Going into this year's NBA summer league in Las Vegas, I really had no idea what to expect. Of course I knew there would be some of the top prospects in the league playing, and even some breakout performances by players we'd never heard of. But, there was no telling who exactly it would come from.
The same was true of the Spurs, who went into summer league with one spot on the roster to fill, and not knowing whether they would bring back Gary Neal, if they would sign another veteran free agent, or if someone on the summer league roster would impress enough to be signed.
The Spurs also went in hoping that the three summer league players already signed to the team (Cory Joseph, Nando De Colo, and Aron Baynes) would be able to improve themselves in increased playing time over the week. Those players didn't get a lot playing time over the season, but it's imperative for them to continually develop to help the Spurs get another shot at the Finals next year.
With those storylines in mind, we can take a look at what happened in Las Vegas and how it translates to what the Spurs will be doing for the rest of this offseason on into training camp.
Already on the roster
Summer league is a great time for an organization to experiment with players; to see if a new role or setting will help them maximize their talents. And, that's just what the Spurs did with Joseph, De Colo, and Baynes. The increased minutes gave them a time to shine, and an environment to figure things out.
By far, the best player on the summer league roster was Joseph. He didn't play much in the last few games, because he was a little banged up, but before that he played exceptionally well. He showed great poise and leadership, which is something we hadn't really seen yet from the man who's looking to solidify his hold on the backup point guard spot. In the late regular season and playoffs, when Joseph was moving past Patty Mills and De Colo, Cory tended to be tentative and unsure of himself. He couldn't find the balance of when to defer to his teammates and when to take shots himself, almost exclusively giving teammates the ball, even when he was wide open. But in Vegas, he was extremely aggressive, using his speed to get down the court in a hurry, and showing he was able to successfully run the pick-and-roll which is crucial for a San Antonio guard. You could often see him communicating with coach Ime Udoka, and instructing his teammates where to be on the floor, as well as other point-guard-y things that would made my heart go a-flutter. I'm confident that Joseph will continue to do well in training camp and in the preseason, as he gets ready for his first full year playing behind Tony Parker.
De Colo's time in summer league, also shortened due to a minor injury, was largely spent as a science project as he attempted to morph from last year's backup point guard, into a Manu-esque role off the ball. He struggled a bit, committing turnovers and not having his shooting stroke in order through most of the week. He had one good game, where he was at his Ginobili-lite, whirling dervish best; cutting through traffic and making tough passes at ridiculous angles. If the Spurs do intend to transition De Colo to shooting guard, the road will be bumpy. He does have that potential though, to attack closeouts and whip passes to the corner as we've come to expect from another Spurs reserve shooting guard who made his name in Europe.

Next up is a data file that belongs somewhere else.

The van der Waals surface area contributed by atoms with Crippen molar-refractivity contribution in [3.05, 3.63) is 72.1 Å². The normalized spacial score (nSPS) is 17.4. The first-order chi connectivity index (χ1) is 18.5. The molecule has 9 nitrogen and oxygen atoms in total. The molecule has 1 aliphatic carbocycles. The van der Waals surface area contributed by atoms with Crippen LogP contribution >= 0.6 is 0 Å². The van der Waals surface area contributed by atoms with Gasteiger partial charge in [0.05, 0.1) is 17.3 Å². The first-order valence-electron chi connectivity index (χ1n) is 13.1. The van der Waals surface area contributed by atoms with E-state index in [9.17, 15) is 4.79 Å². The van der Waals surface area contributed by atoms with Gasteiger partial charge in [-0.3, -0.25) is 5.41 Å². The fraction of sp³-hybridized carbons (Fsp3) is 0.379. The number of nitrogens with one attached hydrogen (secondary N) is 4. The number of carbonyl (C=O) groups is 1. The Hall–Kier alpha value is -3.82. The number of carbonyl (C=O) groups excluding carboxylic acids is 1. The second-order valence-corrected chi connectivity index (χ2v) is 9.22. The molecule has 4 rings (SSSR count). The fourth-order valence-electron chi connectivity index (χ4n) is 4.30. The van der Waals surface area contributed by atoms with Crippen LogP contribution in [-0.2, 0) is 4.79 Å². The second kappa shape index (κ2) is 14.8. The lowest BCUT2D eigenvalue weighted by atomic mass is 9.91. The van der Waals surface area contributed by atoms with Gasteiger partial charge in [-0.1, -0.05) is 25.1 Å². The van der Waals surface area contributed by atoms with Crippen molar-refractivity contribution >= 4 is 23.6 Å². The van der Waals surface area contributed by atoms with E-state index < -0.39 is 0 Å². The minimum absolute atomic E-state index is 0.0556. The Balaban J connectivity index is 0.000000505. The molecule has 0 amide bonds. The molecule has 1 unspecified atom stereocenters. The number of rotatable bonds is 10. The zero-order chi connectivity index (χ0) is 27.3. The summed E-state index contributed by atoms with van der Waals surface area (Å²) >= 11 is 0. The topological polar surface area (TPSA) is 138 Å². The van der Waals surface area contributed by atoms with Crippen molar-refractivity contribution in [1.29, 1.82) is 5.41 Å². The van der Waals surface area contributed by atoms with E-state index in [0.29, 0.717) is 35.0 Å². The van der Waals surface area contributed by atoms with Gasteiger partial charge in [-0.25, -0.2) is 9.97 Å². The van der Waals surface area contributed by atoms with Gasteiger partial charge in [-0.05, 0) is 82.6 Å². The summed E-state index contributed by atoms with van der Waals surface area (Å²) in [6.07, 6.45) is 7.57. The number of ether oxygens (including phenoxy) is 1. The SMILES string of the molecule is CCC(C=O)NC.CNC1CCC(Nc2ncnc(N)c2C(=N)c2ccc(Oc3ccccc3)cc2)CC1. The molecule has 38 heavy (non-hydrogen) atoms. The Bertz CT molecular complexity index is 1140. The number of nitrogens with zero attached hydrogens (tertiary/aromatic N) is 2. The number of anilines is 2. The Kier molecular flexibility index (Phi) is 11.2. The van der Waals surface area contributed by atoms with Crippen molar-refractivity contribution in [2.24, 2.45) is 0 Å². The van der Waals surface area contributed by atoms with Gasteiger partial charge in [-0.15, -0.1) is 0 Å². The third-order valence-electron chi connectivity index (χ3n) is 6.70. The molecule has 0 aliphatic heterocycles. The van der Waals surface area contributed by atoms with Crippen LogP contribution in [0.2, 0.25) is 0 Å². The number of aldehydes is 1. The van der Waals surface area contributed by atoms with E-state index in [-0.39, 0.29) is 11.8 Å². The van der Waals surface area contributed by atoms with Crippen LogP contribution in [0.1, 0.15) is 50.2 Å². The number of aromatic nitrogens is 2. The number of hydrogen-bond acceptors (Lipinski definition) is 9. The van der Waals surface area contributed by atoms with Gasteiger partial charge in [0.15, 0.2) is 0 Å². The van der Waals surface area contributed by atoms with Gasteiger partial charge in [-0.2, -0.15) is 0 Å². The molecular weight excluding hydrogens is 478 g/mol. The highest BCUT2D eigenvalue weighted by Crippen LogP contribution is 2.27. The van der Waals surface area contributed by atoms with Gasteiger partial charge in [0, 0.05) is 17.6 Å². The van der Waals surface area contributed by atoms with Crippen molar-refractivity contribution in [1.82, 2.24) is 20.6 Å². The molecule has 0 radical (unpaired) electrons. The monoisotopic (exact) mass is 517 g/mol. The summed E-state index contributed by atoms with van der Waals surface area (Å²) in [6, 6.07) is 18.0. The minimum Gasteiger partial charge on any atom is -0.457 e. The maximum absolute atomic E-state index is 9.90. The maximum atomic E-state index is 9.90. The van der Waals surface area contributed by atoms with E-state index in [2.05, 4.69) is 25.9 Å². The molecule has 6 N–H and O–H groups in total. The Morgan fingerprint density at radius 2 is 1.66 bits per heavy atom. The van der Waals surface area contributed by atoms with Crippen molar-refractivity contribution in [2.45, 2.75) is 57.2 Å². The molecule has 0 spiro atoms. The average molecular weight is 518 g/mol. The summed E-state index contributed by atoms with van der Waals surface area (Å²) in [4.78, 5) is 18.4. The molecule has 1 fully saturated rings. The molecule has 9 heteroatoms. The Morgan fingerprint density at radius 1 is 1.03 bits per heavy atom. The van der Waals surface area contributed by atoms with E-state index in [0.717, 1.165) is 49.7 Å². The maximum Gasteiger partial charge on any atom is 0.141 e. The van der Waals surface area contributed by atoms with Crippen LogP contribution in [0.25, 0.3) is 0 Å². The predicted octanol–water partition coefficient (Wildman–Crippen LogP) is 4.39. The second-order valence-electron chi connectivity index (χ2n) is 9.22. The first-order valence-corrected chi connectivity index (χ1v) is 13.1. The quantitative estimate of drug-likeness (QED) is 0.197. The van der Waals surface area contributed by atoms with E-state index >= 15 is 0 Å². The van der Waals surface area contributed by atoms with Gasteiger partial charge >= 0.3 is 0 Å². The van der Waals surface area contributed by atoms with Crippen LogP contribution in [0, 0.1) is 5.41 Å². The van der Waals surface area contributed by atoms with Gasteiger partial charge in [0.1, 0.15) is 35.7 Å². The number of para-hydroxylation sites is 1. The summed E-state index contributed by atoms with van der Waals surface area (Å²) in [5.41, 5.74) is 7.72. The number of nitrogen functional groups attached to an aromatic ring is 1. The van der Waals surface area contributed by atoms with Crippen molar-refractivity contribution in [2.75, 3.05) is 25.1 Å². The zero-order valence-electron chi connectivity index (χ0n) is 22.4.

Heading into summer league, I had no idea what to expect from Aron Baynes. Since he was signed so late in the season, and never really played, I only saw him in that Game 4 start vs the Lakers, where he was solid. That's it. One game. It's really hard to get a feel for what someone can do in that amount of time. After summer league? I'm pretty much at the same conclusion. I need to see him more. At times, he looked unsure of himself out there, committing fouls and making mistakes. Then at the next moment, he would be backing a defender into the paint for a basket. I still don't know what Baynes can do, and I'm not sure how much of him we'll see of him again this year. The Spurs will, of course, rest Tim Duncan a lot, but even last year Baynes never left the bench during those times. It will be interesting to see how much Baynes plays this year, and how well he does in those minutes.
Trying to make the cut
The 15th roster spot remains unclaimed, as the qualifying offer to Gary Neal was rescinded on Tuesday. And, the front office still hasn't signed anyone. Perhaps they're waiting on Greg Oden to make a decision, and if he chooses to sign with another team, going from there. Maybe they're being their normal Spurs-y selves, and waiting too pick up someone completely out of the blue. Maybe they don't want to sign a 15th player at all. Or, maybe they liked someone enough on that summer league roster.